The Impact of Education on Fertility and Child Mortality: Do Fathers Really Matter Less than Mothers?

32 Pages Posted: 3 Jun 2004

See all articles by Lucia Breierova

Lucia Breierova

Analysis Group, Inc.

Esther Duflo

Massachusetts Institute of Technology (MIT) - Department of Economics; Abdul Latif Jameel Poverty Action Lab (J-PAL); National Bureau of Economic Research (NBER); Centre for Economic Policy Research (CEPR); Bureau for Research and Economic Analysis of Development (BREAD)

Date Written: May 2004

Abstract

This paper takes advantage of a massive school construction program that took place in Indonesia between 1973 and 1978 to estimate the effect of education on fertility and child mortality. Time and region varying exposure to the school construction program generates instrumental variables for the average education in the household, and the difference in education between husband and wife. We show that female education is a stronger determinant of age at marriage and early fertility than male education. However, female and male education seem equally important factors in reducing child mortality. We suggest that the OLS estimate of the differential effect of women's and men's education may be biased by failure to take in to account assortative matching.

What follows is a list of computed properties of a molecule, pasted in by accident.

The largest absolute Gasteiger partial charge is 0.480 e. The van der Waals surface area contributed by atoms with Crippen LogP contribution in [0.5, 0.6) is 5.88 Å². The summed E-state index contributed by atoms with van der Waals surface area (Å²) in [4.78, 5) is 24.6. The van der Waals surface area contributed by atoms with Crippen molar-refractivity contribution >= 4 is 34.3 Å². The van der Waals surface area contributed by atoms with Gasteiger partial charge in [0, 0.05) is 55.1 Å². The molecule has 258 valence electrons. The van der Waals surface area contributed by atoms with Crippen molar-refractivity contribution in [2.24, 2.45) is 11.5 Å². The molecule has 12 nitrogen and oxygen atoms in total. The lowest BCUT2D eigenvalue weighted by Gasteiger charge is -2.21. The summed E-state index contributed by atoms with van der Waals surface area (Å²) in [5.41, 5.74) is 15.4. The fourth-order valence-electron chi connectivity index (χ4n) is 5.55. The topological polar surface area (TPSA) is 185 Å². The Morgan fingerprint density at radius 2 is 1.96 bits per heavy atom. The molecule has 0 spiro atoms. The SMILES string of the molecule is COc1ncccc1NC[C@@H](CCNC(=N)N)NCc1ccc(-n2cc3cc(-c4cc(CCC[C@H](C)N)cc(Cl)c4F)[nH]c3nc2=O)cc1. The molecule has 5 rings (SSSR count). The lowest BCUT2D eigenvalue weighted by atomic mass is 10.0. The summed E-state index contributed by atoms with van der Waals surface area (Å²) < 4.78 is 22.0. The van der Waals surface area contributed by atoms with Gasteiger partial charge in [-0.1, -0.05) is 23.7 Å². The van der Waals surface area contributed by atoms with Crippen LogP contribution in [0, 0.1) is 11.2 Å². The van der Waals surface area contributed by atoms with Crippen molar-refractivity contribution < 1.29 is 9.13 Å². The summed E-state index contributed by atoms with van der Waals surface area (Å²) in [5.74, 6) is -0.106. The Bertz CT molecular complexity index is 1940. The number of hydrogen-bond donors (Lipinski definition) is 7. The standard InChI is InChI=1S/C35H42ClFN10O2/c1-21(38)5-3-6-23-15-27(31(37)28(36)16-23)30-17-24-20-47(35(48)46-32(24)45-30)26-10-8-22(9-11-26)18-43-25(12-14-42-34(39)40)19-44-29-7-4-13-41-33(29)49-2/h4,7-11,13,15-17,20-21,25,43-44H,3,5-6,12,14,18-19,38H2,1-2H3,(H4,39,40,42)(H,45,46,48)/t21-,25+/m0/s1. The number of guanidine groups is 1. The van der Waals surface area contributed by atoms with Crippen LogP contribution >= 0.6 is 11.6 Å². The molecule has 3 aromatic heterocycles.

Suggested Citation

Breierova, Lucia and Duflo, Esther, The Impact of Education on Fertility and Child Mortality: Do Fathers Really Matter Less than Mothers? (May 2004). NBER Working Paper No. w10513. Available at SSRN: https://ssrn.com/abstract=552308

Lucia Breierova

Analysis Group, Inc. ( email )

111 Huntington Avenue
Tenth Floor
Boston, MA 02199
United States

Esther Duflo (Contact Author)

Massachusetts Institute of Technology (MIT) - Department of Economics ( email )

50 Memorial Drive
Room E52-544
Cambridge, MA 02139
United States
617-258-7013 (Phone)
617-253-6915 (Fax)

Abdul Latif Jameel Poverty Action Lab (J-PAL) ( email )

Cambridge, MA
United States

HOME PAGE: http://www.povertyactionlab.org/

National Bureau of Economic Research (NBER)

1050 Massachusetts Avenue
Cambridge, MA 02138
United States

Centre for Economic Policy Research (CEPR)

London
United Kingdom

Bureau for Research and Economic Analysis of Development (BREAD) ( email )

Duke University
Durham, NC 90097
United States

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